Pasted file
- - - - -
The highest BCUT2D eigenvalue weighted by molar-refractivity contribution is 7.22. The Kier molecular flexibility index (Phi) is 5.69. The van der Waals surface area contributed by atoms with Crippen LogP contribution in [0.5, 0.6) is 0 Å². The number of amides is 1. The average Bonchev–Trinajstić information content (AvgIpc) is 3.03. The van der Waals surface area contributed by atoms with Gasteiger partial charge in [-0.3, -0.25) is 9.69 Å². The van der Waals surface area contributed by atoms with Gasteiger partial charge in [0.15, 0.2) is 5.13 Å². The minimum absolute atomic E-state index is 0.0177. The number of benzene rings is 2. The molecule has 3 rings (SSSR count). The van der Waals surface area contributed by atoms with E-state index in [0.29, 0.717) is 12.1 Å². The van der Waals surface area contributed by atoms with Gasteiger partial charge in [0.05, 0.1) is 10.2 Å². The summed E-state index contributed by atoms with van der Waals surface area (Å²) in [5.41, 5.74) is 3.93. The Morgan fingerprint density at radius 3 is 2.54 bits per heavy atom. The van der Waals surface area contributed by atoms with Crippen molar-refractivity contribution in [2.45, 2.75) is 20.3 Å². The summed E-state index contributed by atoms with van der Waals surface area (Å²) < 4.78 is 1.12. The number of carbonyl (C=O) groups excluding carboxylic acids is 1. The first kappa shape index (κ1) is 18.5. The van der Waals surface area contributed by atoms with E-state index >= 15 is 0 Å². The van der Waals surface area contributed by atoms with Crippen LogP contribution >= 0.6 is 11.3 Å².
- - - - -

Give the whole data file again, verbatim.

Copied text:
The highest BCUT2D eigenvalue weighted by molar-refractivity contribution is 7.22. The Kier molecular flexibility index (Phi) is 5.69. The van der Waals surface area contributed by atoms with Crippen LogP contribution in [0.5, 0.6) is 0 Å². The number of amides is 1. The average Bonchev–Trinajstić information content (AvgIpc) is 3.03. The van der Waals surface area contributed by atoms with Gasteiger partial charge in [-0.3, -0.25) is 9.69 Å². The van der Waals surface area contributed by atoms with Gasteiger partial charge in [0.15, 0.2) is 5.13 Å². The minimum absolute atomic E-state index is 0.0177. The number of benzene rings is 2. The molecule has 3 rings (SSSR count). The van der Waals surface area contributed by atoms with E-state index in [0.29, 0.717) is 12.1 Å². The van der Waals surface area contributed by atoms with Gasteiger partial charge in [0.05, 0.1) is 10.2 Å². The summed E-state index contributed by atoms with van der Waals surface area (Å²) in [5.41, 5.74) is 3.93. The Morgan fingerprint density at radius 3 is 2.54 bits per heavy atom. The van der Waals surface area contributed by atoms with Crippen molar-refractivity contribution in [2.45, 2.75) is 20.3 Å². The summed E-state index contributed by atoms with van der Waals surface area (Å²) < 4.78 is 1.12. The number of carbonyl (C=O) groups excluding carboxylic acids is 1. The first kappa shape index (κ1) is 18.5. The van der Waals surface area contributed by atoms with E-state index >= 15 is 0 Å². The van der Waals surface area contributed by atoms with Crippen LogP contribution >= 0.6 is 11.3 Å².